The other main simplifying process is having stat tables very akin to Hail Caesar, Warmaster or Warhammer, enhanced by Special Rules. I have had my reservations about this type of approach in the past, in particular with the tendency to build up too many special rules which can be forgotten or which tend to slow up play as you try and work out what they mean. But if you have the sense to keep special rules to a minimum, they can work quite well. Their particular role in simplification is neatly summed up by Dan Mersey in his intro to Lion Rampant - "gain period feel by differing profiles for troops; avoid complex core rules". So having stat tables allows you to keep the core rules straightforward, avoiding all those ifs, buts and maybes as well as the various tables for shooting and melee along with their lists of modifiers.
On top of this there are no funny dice, no grids, no cards - and no command and control. The latter was a step too far for me and I have added a very simple, command radius-style rule which means anyone out of radius needs to roll to make an attacking move. Interestingly, your generals count as units and so can join in the fight as they wish. This works pretty well and is good fun.
I have played 3 solo games so far, including a re-fight of my much-loved Donald Featherstone 'Trimsos' scenario. I have been very impressed with how easily the games play and how quickly the rules are learned. The use of the stat tables means you can tailor each type of unit to exactly the effectiveness and behaviour you want - special rules can be added sparingly to give some units (for example, warbands or Macedonian pike phalanxes) that extra bit of character.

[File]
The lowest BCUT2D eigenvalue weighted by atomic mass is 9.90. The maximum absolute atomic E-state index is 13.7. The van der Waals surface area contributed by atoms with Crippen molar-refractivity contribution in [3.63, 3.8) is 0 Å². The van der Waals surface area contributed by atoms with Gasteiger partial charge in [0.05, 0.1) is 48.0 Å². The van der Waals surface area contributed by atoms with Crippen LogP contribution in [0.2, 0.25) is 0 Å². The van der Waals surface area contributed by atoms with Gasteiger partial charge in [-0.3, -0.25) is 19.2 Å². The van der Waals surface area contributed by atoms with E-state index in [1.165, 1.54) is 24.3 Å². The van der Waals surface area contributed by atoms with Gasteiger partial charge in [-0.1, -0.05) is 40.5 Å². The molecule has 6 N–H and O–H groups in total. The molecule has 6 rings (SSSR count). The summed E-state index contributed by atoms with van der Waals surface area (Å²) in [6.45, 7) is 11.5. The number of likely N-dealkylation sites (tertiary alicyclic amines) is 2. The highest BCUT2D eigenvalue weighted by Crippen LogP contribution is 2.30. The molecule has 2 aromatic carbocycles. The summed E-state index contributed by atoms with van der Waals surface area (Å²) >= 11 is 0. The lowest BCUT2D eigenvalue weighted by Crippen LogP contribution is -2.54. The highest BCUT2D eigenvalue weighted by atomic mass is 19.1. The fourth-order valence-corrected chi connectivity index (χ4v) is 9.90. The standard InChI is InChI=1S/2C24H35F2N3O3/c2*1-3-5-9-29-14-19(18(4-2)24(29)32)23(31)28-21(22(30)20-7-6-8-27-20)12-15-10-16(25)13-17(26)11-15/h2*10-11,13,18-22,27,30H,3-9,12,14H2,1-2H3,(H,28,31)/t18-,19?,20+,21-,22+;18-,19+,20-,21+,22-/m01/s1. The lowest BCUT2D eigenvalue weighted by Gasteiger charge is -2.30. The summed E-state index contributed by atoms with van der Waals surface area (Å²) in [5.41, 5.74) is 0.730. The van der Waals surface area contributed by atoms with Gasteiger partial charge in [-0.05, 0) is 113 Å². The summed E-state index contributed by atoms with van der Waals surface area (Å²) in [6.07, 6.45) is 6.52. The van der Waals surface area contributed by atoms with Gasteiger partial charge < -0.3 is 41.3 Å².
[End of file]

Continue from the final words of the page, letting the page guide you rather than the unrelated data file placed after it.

I need hardly add that the actual processes for firing, melee and morale are quick and straightforward - but they work very well. The unit stats handle the subtleties - lists of modifiers are entirely absent.
|OK, not a Kings of War battle, but you can't have a blog post without photos.|
This was a recent game using my own rules.
The army section might tell you that a particular army can include spearmen and heavy spearman - but which of the units in the army should be classed as one of these types? And what might the proportions of different troop types be in a typical army? The newbie will receive no guidance. The Roman army section suffers particularly strongly from this shallow treatment, being no bigger than any other army section but apparently intended to cover the whole history of the Roman army through all its iterations. Categorising the numerous possible troop types from the master lists would be quite a challenge. So this is a rule set really for those with an established background knowledge of the era, or conversely beginners who aren't really that bothered about the detail but just want a good knockabout game. Those wanting a firm historical feel will need to play a few games, and then gradually tweak the various stats and special rules to get the balance between units that they want.
A possible downside for some is that these rules use the 'bucket of dice' principal to smooth the vagaries of chance. The maximum number I have rolled so far is 25 at once, but the rules allow for up to 90 (yes, nine-zero) dice to be rolled by a large unit attacking another in the rear, which involves a tripling of the possible attacks. This is a bit daft and I have removed the 'tripling' rule, making doubling the maximum possible.
The King Is Dead
The great thing is that you can sample the basic fantasy rules for free, via downloads from the Mantic website. The fantasy core rules are practically identical to the historical rules - it is the force lists and absence of fantasy elements which mainly distinguish the historical set.
For the moment, I have set aside my own rules and will continue with KoW, which frankly I much prefer. Maybe in the future I will revisit my Trimsos rules, and see if I can simplify them a bit. For the moment, Kings of War Historical comes recommended.